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Uniform points on a circle

  1. Jan 27, 2016 #1
    Is it possible to derive the standard normal distribution from using polar form p = r*e^(i*v) to distribute uniform points along the contour of a circle?

    I've read that it is possible to randomize points like that using X and Y values with normal distribution by normalizing each point, but I haven't found a good reference which explains this in simple terms.
     
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  3. Jan 27, 2016 #2

    Svein

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    Yes. You just set Θ=Random([0,2Π>). That way you get a random distribution of angles = points on the circle.
     
  4. Jan 27, 2016 #3
    Yes, or in my case - v.
    But I would like to start with the polar exponential form and end up with the standard normal distribution for the x coordinate for example.
    It should be possible, right?
     
  5. Jan 27, 2016 #4

    Svein

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    I am not quite sure what you mean. But if you start with a rectangular distribution of points on a circle, the projections on the x-axis is not going to have a rectangular distribution.
     
  6. Jan 27, 2016 #5
    For example, the top answer on this page explains a method to generate points on the surface of a sphere in any dimension, which in 2D should be the contour of a circle.
    http://stats.stackexchange.com/ques...ed-points-on-the-surface-of-the-3-d-unit-sphe
    In the comments there are also hints at a proof using matrices, but if the method is just used to distribute uniform points on a circle, it should be possible to show this using polar exponential form also? I figured the polar exponential form shouldn't be too far away from the standard normal distribution since they are already pretty similar.
     
  7. Jan 27, 2016 #6
    Hm, maybe the surface of a sphere in 2D is the area of the circle. In that case I would like to start with p = r*sqrt(u)*e^(i*2*pi*v)
    U_PDF(u) = 1 (0 < u < 1)
    V_PDF(v) = 1 (0 < v < 1)
    The end result should be
    X = some function
    Y = some other function
    where
    X_PDF(x) = 1/sqrt(2*pi) * e^(-0.5*x^2)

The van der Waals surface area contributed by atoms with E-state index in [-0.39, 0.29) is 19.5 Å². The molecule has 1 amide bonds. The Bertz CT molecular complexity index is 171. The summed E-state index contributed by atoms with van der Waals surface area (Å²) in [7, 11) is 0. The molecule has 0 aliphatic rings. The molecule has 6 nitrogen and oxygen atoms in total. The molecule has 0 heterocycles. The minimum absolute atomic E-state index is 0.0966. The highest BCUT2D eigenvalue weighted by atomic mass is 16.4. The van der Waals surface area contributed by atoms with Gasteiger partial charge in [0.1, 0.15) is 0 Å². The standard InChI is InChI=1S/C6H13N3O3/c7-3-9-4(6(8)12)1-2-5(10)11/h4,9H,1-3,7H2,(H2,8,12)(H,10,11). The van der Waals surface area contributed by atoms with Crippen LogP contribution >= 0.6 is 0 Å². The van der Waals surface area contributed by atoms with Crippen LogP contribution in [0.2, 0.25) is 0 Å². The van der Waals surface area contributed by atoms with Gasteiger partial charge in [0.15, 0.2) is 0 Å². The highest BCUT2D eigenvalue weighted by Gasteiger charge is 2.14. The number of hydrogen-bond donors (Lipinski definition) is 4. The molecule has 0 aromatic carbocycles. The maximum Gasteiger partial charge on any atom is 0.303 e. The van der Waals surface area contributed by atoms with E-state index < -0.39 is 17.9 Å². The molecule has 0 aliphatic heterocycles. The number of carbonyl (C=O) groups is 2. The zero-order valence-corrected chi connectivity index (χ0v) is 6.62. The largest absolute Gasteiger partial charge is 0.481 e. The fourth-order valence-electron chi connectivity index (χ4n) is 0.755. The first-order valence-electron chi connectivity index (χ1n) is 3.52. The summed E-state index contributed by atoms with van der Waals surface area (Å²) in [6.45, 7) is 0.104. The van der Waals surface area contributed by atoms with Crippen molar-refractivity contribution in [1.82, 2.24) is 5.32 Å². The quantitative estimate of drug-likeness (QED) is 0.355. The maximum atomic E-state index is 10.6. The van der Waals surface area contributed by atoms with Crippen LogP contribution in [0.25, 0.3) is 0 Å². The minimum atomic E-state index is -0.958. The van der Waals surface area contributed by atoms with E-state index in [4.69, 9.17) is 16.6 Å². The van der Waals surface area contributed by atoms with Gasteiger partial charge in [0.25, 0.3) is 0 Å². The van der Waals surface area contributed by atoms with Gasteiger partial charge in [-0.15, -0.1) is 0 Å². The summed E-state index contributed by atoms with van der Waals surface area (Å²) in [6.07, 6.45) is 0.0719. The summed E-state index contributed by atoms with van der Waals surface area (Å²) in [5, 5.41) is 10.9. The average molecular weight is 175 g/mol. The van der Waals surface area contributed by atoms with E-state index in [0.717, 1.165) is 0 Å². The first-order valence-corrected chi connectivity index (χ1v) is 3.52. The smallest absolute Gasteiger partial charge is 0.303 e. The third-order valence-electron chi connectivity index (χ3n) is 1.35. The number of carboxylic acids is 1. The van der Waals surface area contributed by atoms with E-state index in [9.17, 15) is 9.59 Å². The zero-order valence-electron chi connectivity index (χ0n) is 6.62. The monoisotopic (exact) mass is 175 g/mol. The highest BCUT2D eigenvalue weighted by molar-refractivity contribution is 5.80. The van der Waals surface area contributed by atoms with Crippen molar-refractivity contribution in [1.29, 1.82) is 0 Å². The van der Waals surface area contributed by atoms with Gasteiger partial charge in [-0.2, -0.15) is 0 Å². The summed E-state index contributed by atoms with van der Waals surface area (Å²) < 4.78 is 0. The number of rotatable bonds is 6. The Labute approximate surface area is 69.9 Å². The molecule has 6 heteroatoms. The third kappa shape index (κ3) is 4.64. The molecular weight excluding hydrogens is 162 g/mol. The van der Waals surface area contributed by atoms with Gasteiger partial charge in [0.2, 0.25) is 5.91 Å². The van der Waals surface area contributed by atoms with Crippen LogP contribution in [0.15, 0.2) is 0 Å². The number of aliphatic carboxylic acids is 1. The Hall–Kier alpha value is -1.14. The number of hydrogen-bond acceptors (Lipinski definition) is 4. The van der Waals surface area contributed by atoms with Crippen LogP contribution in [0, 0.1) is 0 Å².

Y_PDF(y) = 1/sqrt(2*pi) * e^(-0.5*y^2)

    But if it's easier to go the other way around, starting from the standard normal distributed X and Y and show how this relates to polar exponential form, that's OK too.
     
    Last edited: Jan 27, 2016
  8. Jan 27, 2016 #7

    mathman

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  9. Jan 27, 2016 #8
  10. Jan 28, 2016 #9
    My question then is - when (0 < u < 1) has a uniform distribution, does a radius of sqrt(-2*log(u)) also give a uniform distribution of points over the circle area just like a radius of r*sqrt(u) does? How does that work?
     
  11. Jan 28, 2016 #10

    mathman

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    Both of these formulas
    are for distributions in one dimension. How do they relate to a unit circle?
     
  12. Jan 29, 2016 #11
    It's the radial part from the center to a point inside the circle.
    The other part (which is the same for both cases) is the angular part = 2*pi*v with (0 < v < 1) coming from a uniform distribution.

    Btw, I'm pretty sure that sqrt(-2*log(u)) should be changed to sqrt(-2*ln(u)) since we are dealing with powers of e.
     
  13. Jan 29, 2016 #12

    mathman

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    r*sqrt(u) gives points between 0 and r, sqrt(-2ln(u)) gives points between 0 and infinity. The first gives points uniform on the unit disc, the second gives (two) normally distributed points.
     
  14. Jan 30, 2016 #13
    But according to the link I posted, the normal distribution method can be used to give uniform points on the unit disk also.

    I just realized something, the 'basic' method gives uniform points on the unit disk by:
    P = sqrt(U)*e^(i*2*pi*V)
    using
    U_PDF(u) = 1 (0 < u < 1)
    V_PDF(v) = 1 (0 < v < 1)

    while the other method must do it by:
    P = sqrt(-2ln(K))*e^(i*2*pi*V)
    using
    K = e^(-0.5*k) (0 < k < 1)
    V_PDF(v) = 1 (0 < v < 1)

    ..which will give the same result. Correct?

    But what is K, the inverse CDF of some PDF? It should be possible to work backwards to get the normal distribution..
     
    Last edited: Jan 30, 2016
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